Hydroponics 101: A Basic Guide to Start Soilless Cultivation

Source: smartfoodexpo

Hydroponics 101: A Basic Guide to Start Soilless Cultivation

Updated Aug 20, 2020 

Soilless cultivation is an innovative process that was introduced in recent years for protected crops.

This practice has been established for the large-scale production of fresh vegetables and ornamental plants, especially in the countries of Northern Europe, with the main purposes of:

- Increasing production

- Optimizing acreage

- Reducing working times

- Reducing the need for water and fertilizers

- Optimizing climatic conditions

The continuous climate changes, the increasing interest in environmental impacts, and the availability of cheap facilities and simple technologies all lead to an increased use of soilless cultivation in commercial applications.

When talking about soilless crops, we’re referring to two types of systems:

- Real hydroponics, without substrate: the root system of a plant is directly in contact with the water and the nutrient solution (floating system, nutrient film technique, aeroponics)

- Hydroponics with substrate: the plant grows on inert, organic materials, or a mixture between them (cultivation bags, slabs, pots or bins)

In these systems, fertigation feeds the plants and involves the use of water-soluble fertilizers. In the most sophisticated and technological systems, the nutrient solution is recycled continuously, thus ensuring maximum efficiency of the water resources used (closed cycle). In the simplest systems, however, especially in those based on the use of the substrate, the drained nutrient solution is dispersed (open cycle).

Advantages and disadvantages of soilless cultivation

Soilless cultivation has numerous advantages like:

- Increasing unit yields and anticipating harvest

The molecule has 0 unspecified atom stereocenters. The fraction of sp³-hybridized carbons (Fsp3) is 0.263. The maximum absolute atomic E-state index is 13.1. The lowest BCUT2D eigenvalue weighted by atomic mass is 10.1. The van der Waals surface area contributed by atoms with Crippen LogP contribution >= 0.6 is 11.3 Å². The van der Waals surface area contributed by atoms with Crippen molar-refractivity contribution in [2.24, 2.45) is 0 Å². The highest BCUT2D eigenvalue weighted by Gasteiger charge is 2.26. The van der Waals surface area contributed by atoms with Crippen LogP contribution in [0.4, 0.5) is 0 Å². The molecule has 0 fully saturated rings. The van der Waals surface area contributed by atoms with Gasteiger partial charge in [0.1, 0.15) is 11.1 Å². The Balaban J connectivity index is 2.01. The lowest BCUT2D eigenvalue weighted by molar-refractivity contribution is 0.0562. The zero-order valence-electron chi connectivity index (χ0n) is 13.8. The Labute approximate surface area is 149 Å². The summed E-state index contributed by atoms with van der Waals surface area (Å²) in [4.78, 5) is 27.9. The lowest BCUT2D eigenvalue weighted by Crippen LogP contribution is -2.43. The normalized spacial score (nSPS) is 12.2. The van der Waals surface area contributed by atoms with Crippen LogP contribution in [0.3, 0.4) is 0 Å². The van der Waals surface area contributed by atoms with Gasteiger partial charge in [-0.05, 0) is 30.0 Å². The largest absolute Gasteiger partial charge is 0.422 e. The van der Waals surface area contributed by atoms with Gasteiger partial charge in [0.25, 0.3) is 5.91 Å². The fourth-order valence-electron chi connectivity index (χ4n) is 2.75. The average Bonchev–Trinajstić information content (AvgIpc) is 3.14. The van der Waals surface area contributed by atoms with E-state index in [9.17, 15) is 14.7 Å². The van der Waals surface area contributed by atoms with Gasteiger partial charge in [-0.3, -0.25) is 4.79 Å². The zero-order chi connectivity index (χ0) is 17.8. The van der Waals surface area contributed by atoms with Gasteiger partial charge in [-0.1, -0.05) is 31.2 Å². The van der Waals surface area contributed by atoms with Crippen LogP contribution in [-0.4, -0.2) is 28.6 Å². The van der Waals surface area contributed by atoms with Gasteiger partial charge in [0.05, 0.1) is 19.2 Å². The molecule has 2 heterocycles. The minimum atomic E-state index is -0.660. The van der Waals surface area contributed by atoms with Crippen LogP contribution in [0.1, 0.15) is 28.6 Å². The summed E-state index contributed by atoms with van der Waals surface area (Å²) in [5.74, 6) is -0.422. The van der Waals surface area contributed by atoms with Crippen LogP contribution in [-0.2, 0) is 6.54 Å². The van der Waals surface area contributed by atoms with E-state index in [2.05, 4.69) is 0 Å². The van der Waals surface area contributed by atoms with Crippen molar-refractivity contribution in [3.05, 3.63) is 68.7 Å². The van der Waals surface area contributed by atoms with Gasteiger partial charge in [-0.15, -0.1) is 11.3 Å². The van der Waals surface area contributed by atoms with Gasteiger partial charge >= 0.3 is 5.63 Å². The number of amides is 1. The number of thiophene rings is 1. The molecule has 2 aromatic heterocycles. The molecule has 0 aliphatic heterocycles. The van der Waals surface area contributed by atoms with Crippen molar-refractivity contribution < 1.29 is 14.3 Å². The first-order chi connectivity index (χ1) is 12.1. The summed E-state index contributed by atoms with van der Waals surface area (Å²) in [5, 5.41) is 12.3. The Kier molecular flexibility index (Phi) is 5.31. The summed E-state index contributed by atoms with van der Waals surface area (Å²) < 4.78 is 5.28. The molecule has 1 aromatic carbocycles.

- Improving the quality of the final product, such as the size and uniform physical-chemical characteristics of the fruits, due to the controlled and accurate management of nutrition and climatic parameters

- Using easily replaceable structures in case of reconversion

- Reducing the labor for demanding processing operations, such as tillage and soil disinfection

- Reducing water consumption, especially in plants managed in a closed cycle in areas with limited water availability

- Reducing the use of pesticides and adopting integrated pest management strategies more easily

Although the advantages can be very encouraging in the decision to adopt these systems, it is also necessary to consider the disadvantages and difficulties that must be faced:

- Insufficient know-how to understand how to manage fertigation, irrigation, crop care and automatic control unit technology

- Need for constant monitoring of various parameters, such as EC, pH, nutrient solution recipe and climate

- Greater risk of incurring water or saline stress in case of a blackout, which renders the whole system unusable

- Medium-high initial investments

- Difficulty in reaching potential productions in the first years, due to facilities management problems

- Difficulty in disposing of inorganic substrates at the end of use

- Dispersion of the exhausted nutrient solution in the surface layers when using open-cycle systems

When you decide to cultivate with a soilless system, you need to choose the ideal system type depending on the place where you intend to work, the plant species, the size, and the budget available.

The floating system is generally suitable for the cultivation of leafy vegetables. The plants are placed on floating panels and the roots are immersed in the nutrient solution. It is a simple system, as the realization is rather cheap, and the short crop cycle of leafy vegetables does not require the constant reintegration of the nutrient solution.

Oxygenation is the only parameter to be carefully checked: it must be guaranteed with the installation of a pump and periodically checked to ensure its concentration is between 5 and 7 mg/L (or parts per million). Furthermore, even with a blackout, the plants would survive.

Hydroponics 101: A Basic Guide to Start Soilless Cultivation

1: Floating system scheme. Source: Agricultural Research & Technology: Open Access Journal

The NFT system is more versatile and can accommodate different plant species, from salads and strawberries to larger plants, since it’s possible to vary the size of the channels, the distance between the holes and the arrangement in space, which can also be vertical.

These systems are composed of perforated channels, within which a thin layer (film) of nutrient solution feeds the plants and continuously flows. A storage tank collects the nutrient solution and a pump ensures continuous recirculation in the system. In this case, the pump should always work well and power outages must be avoided to ensure the efficiency of the system. 

In the absence of the recirculating nutrient solution, the plants could survive for just a few hours.